O’ Say, You Can See

With the London Olympic Games in full swing, the attention of media audiences in the United States is intently focused on watching the athletes representing our nation compete at the pinnacle of their respective sports. The US has historically been extremely successful at both the Summer and Winter Games, winning more than twice as many total medals as the next winningest nation, the former Soviet Union.

This Olympiad will likely be no different. Many American individual and team competitors are expected to find themselves on the podium when the dust settles. The American Olympic team holds a certain rarified air of dominance, honor, and character, and it is always on display during the two weeks of the games. With all the medals they will be collecting, it is obvious why advertisers and sponsors want to be associated with the US Olympic athletes.

It is a well known fact that successful athletes are magnets for positive attention. Olympians are athletes competing at the highest level, and incidentally, they bring advertisers an ever higher level of value. Brands vying for association with the US Olympic Teams are attempting to capitalize on some of the most positively regarded and emotionally charged personalities in the world. It is no secret that the biggest brands desire this kind of brand association; think of how endorsements by the star of the 2008 Beijing Games, Michael Phelps, fared as he soared to fame as the most dominant Olympian of all time.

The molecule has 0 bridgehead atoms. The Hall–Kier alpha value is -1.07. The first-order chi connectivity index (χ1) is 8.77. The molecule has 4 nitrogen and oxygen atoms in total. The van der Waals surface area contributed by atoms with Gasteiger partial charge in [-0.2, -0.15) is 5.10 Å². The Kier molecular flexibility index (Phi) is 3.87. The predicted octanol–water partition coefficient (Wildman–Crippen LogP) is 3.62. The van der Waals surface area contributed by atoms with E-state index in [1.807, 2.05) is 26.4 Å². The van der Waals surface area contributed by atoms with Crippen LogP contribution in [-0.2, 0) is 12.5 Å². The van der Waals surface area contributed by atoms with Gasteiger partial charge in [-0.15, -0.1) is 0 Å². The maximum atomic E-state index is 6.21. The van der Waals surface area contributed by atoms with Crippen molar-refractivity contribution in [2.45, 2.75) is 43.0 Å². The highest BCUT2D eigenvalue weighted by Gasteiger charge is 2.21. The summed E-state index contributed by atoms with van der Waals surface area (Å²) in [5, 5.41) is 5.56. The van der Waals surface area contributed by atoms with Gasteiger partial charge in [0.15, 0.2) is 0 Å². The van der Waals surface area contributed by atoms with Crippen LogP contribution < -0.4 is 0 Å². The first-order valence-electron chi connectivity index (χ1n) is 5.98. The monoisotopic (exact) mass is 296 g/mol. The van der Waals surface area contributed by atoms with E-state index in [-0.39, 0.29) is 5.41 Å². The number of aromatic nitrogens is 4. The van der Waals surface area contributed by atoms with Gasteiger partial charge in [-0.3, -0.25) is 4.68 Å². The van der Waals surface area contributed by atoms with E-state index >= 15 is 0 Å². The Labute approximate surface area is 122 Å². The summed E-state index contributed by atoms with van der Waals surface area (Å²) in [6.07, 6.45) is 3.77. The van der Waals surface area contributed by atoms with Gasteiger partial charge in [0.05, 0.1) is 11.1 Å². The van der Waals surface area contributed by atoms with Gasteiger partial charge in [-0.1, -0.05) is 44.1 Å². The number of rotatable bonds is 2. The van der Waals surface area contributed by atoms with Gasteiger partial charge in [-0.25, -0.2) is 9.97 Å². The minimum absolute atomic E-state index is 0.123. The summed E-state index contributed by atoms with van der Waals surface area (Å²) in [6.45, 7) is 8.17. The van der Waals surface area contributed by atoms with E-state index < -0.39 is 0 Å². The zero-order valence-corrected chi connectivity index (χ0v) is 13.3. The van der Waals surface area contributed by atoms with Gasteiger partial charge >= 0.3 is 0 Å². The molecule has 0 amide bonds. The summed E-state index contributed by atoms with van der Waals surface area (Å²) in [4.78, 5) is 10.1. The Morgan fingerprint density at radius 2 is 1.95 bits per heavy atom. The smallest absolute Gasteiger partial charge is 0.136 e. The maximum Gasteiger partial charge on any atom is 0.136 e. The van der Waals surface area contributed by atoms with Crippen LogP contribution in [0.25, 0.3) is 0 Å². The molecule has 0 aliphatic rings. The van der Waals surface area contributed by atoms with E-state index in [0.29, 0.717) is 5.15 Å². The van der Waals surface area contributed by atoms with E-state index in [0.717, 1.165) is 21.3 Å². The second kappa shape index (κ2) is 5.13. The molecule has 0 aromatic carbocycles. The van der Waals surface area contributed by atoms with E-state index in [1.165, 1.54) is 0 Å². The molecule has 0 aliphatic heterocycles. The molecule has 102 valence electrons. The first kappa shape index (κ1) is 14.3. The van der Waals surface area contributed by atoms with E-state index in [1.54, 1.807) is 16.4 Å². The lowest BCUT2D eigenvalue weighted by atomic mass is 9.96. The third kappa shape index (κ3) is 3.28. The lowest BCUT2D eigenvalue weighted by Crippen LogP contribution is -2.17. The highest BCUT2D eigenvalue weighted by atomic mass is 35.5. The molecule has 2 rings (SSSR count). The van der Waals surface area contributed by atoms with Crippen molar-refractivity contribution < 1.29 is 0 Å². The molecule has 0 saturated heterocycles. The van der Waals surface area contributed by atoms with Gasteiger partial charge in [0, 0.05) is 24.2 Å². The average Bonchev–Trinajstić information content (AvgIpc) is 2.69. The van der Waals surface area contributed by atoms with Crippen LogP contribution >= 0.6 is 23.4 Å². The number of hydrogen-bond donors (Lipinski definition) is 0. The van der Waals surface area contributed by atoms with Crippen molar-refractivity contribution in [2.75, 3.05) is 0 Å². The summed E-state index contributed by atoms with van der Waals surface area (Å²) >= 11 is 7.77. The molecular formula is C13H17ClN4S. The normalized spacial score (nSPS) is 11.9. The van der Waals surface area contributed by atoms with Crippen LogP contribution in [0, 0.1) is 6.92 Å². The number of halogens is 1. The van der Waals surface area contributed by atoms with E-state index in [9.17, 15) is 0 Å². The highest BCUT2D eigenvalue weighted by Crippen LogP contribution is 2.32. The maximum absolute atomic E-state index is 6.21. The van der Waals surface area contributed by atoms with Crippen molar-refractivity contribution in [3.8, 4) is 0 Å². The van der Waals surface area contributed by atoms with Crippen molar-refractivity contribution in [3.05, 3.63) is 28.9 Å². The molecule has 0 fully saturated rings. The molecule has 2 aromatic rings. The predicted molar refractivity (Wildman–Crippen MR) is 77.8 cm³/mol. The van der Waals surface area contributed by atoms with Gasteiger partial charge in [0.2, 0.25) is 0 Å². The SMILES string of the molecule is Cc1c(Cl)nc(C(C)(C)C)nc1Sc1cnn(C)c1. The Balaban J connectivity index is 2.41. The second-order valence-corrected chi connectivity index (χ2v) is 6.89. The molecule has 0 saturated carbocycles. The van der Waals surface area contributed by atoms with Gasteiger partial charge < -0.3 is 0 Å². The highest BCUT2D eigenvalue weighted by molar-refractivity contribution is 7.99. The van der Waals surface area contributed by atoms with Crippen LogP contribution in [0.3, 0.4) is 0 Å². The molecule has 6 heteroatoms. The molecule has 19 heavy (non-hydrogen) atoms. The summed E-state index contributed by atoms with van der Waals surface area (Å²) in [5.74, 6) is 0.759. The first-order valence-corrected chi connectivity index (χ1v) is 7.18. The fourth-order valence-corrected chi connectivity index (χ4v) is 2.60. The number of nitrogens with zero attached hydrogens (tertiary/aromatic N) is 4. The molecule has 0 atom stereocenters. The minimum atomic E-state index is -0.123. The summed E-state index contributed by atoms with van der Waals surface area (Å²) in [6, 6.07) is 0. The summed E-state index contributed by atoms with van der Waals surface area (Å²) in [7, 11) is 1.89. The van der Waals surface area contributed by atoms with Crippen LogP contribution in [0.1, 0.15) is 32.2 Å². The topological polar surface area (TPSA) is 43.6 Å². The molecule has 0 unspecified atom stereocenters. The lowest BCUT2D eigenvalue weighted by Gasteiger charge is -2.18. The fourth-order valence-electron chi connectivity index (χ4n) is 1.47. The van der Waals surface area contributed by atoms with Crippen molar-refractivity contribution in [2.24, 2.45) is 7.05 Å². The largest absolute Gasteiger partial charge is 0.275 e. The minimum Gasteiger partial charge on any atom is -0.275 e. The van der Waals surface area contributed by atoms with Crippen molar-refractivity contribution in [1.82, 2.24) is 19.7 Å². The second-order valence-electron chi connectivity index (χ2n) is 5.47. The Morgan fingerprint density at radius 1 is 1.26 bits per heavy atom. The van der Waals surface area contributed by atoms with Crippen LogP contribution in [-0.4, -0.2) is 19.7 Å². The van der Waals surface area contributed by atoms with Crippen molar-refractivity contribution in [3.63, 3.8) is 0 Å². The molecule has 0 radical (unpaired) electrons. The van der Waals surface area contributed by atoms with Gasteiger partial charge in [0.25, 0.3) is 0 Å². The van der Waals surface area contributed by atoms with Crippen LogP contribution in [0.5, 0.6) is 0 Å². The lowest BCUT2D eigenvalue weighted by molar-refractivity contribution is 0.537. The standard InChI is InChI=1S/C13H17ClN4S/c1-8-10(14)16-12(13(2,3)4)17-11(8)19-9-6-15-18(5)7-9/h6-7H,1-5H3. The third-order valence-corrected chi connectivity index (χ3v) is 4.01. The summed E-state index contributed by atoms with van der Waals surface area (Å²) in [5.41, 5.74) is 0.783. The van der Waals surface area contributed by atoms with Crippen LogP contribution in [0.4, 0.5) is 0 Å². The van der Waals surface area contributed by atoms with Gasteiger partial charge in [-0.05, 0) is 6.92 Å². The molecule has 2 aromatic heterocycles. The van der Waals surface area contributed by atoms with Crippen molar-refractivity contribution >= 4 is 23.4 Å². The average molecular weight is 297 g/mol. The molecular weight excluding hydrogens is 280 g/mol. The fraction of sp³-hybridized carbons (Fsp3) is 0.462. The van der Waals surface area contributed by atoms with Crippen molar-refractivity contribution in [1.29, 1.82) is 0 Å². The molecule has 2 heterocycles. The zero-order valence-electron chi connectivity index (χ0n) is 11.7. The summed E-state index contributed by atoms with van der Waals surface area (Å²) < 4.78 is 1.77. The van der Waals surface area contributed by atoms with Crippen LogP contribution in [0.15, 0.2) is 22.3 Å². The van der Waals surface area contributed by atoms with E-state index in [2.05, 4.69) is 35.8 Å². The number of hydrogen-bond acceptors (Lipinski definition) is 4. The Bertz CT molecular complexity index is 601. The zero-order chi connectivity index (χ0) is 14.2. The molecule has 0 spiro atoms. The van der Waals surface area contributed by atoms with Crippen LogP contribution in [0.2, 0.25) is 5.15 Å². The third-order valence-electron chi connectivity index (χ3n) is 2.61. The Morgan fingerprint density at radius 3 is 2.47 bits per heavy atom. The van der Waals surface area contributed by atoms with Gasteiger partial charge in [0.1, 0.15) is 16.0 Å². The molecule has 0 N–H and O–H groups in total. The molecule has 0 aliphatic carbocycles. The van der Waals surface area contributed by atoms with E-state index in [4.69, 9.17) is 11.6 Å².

Brands like The Home Depot, P&G, and Visa, which has a dedicated “global sports sponsorship portfolio” spend billions of dollars on the quadrennial event. These companies will dominate commercial breaks and integrated ads across television and digital. Social media will be alight with conversation during the Games, and big marketing budget dollars will energize the platforms that carry the discussion. McDonald’s will open its largest store in the world for the Games, right in the Olympic Village. Yes, even fast food brands, often criticized for reasons that place them on the opposite end of the lifestyle spectrum from Olympic athletes, want in on this prime opportunity.

As the Olympic spectacle grows (this Games will involve a global audience of as many as 4 billion watching more than 5,300 broadcast hours), so does the opportunity for brands riding the coattails of the Games’ most recognizable competitors. How the games unfold will surprise, captivate, and inspire us, and the sponsors are counting on it.

Did You See THAT?

Spectators at fashion shows, particularly during the high profile ‘Fashion Weeks’ around the world, are often witnesses to some very unusual showcases. Coinciding with Miami’s July 2012 fashion week, the new Twelv Magazine debuted, featuring a visually stunning colorful dress on the cover. Upon close inspection, it became evident that the 220 pound piece was made entirely of gummy bears.